4. Compensate the customer if the problem isn’t fixed

Sometimes there’s no fix for the customer’s issue. At that point, the only thing you can do is offer some kind of compensation. Usually that takes the form of a refund or credit towards a future purchase.

If you’ve reached this point, chances are the customer is frustrated that their issue can’t be fixed, but hopefully they’re understanding. This is where your people skills come into play. Lean into your empathic side and convey your sincere apologies to the customer and let them know you want to do whatever you can to make this right for them.


5. Offer an avenue for further discussion

You’ve done everything in your power to make the situation right for the customer. If they still aren’t satisfied, you can either accept the situation or escalate it to a higher-up.

Once you’ve received the go-ahead from your manager or whoever is in charge, you can pass along contact information so the customer can engage in further discussion to find a resolution. Most interactions luckily never make it this far, but you need to be ready in case it happens. The key is to make sure you never lose your patience with the customer and use your conflict resolution skills.


Tips for handling an unsatisfied customer

Once you’ve made contact with the customer, keep these pointers in mind for working through negative feedback response. If you want to learn more about dealing with unhappy customers, be sure to read my comprehensive guide.

1. Use empathy

As I mentioned in the fourth step, it’s important to lean into your empathetic side and remember: don’t lose your patience. Empathy is the cornerstone of customer communication since most customers will respond well to a positive and helpful tone. The truth is, all they want is to fix their problem. And in most cases, they aren’t out to make your life difficult.

2. Remain objective

When someone reaches out to your company with a negative review, they’re likely in an emotionally driven state. While sometimes the problem is 100% on your company, you’ll encounter situations where the story has two sides.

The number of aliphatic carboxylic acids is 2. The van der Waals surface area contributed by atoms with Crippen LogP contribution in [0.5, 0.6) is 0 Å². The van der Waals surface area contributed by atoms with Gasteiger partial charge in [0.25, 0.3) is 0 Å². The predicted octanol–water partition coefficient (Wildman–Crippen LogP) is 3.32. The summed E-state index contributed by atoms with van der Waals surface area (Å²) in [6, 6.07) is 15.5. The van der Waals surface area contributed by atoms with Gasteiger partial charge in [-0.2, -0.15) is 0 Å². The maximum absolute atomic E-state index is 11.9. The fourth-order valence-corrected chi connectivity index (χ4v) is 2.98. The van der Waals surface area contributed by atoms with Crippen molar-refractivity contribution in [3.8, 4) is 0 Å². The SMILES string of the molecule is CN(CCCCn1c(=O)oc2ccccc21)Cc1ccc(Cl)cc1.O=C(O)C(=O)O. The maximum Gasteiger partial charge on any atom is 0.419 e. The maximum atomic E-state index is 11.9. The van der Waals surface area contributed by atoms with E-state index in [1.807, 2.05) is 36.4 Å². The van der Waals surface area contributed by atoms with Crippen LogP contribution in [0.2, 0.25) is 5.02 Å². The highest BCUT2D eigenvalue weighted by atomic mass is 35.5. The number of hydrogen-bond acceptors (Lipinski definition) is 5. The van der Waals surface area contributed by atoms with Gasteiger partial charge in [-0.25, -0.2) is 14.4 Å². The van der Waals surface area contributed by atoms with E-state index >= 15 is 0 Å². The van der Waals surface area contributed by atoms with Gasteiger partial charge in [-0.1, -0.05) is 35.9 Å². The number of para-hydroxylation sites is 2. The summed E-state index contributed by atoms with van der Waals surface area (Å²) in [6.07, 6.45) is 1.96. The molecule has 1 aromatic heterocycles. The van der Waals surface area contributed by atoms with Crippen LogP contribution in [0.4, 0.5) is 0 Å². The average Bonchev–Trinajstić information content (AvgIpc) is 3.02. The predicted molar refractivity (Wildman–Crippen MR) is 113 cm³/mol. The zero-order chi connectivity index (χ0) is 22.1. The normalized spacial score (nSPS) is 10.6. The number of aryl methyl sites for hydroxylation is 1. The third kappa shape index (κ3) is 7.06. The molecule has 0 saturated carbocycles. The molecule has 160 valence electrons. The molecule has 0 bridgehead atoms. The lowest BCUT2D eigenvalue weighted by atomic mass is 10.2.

Maybe a customer was rude to your staff, and your staff reacted in an unpleasant way. Whatever the situation, it’s unwise to get into a back and forth on your Google Reviews or Yelp page. Once you’ve made contact with the customer, it’s important to remain objective. Gather all the facts before making a judgment call because the only responses you want on your review pages are positive ones.

3. Acknowledge any positive feedback

Not all bad reviews are 100% negative. Some feedback is positive with a dose of constructive criticism, so make sure you lean into the positives while acknowledging the shortcomings they bring up. Remaining positive is the key to building a good relationship with your customers, and acknowledging customer satisfaction is an easy way to build trust with your community.

4. Seek out feedback once you’ve fixed the problem

The key to growing your business is to always be looking for ways to improve your service. Once you’ve fixed a problem for a customer, politely ask them to provide feedback about the process either through a customer satisfaction survey or through additional addendums to their existing review. Just remember not to be too pushy otherwise you might turn the relationship sour again.


With the right tools, you won’t have to go searching for feedback

Many customer service software options allow you to consolidate all your feedback avenues to one convenient location, from your own on-site review forms to Google Reviews. This way, you’ll never be blindsided by a bad review long after it was posted since you will see them all as they come in. You’ll know when a review is posted and its contents so you can craft a response as quickly as possible.

If you don’t know where to start, then we at The Blueprint have all the resources you need to make the right software choice for your business. We offer lots of reviews, comparisons, and articles so you have all the information you need to make the smart choice the first time around. If you want to stay up to date with all of the latest information, make sure you subscribe to our newsletter.

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The Motley Fool has a Disclosure Policy. The Author and/or The Motley Fool may have an interest in companies mentioned.